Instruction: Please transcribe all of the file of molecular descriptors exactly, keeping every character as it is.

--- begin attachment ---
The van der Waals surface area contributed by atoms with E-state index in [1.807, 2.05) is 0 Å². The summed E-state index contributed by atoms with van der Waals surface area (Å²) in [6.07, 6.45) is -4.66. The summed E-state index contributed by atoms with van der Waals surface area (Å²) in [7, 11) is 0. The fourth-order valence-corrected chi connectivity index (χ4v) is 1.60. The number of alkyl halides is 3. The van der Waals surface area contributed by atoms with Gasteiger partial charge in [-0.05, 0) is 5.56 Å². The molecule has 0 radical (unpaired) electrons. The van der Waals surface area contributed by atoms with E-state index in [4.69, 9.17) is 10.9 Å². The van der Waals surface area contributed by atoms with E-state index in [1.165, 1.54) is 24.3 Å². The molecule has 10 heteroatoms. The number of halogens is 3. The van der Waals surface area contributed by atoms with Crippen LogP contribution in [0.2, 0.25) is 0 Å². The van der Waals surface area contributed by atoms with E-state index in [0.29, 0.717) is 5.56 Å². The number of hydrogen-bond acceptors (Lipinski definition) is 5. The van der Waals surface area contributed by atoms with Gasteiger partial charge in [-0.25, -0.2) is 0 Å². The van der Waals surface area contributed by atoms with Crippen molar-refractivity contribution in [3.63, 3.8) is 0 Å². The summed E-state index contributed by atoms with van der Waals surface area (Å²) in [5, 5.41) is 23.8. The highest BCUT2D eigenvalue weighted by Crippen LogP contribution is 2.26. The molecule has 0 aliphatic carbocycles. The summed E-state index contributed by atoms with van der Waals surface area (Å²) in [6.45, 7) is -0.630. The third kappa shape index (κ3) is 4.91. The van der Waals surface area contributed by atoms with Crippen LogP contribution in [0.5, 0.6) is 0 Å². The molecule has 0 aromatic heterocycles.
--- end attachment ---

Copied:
The van der Waals surface area contributed by atoms with E-state index in [1.807, 2.05) is 0 Å². The summed E-state index contributed by atoms with van der Waals surface area (Å²) in [6.07, 6.45) is -4.66. The summed E-state index contributed by atoms with van der Waals surface area (Å²) in [7, 11) is 0. The fourth-order valence-corrected chi connectivity index (χ4v) is 1.60. The number of alkyl halides is 3. The van der Waals surface area contributed by atoms with Gasteiger partial charge in [-0.05, 0) is 5.56 Å². The molecule has 0 radical (unpaired) electrons. The van der Waals surface area contributed by atoms with E-state index in [4.69, 9.17) is 10.9 Å². The van der Waals surface area contributed by atoms with E-state index in [1.165, 1.54) is 24.3 Å². The molecule has 10 heteroatoms. The number of halogens is 3. The van der Waals surface area contributed by atoms with Crippen LogP contribution in [0.2, 0.25) is 0 Å². The van der Waals surface area contributed by atoms with E-state index in [0.29, 0.717) is 5.56 Å². The number of hydrogen-bond acceptors (Lipinski definition) is 5. The van der Waals surface area contributed by atoms with Gasteiger partial charge in [-0.25, -0.2) is 0 Å². The van der Waals surface area contributed by atoms with Crippen molar-refractivity contribution in [3.63, 3.8) is 0 Å². The summed E-state index contributed by atoms with van der Waals surface area (Å²) in [5, 5.41) is 23.8. The highest BCUT2D eigenvalue weighted by Crippen LogP contribution is 2.26. The molecule has 0 aliphatic carbocycles. The summed E-state index contributed by atoms with van der Waals surface area (Å²) in [6.45, 7) is -0.630. The third kappa shape index (κ3) is 4.91. The van der Waals surface area contributed by atoms with Crippen LogP contribution in [0.5, 0.6) is 0 Å². The molecule has 0 aromatic heterocycles.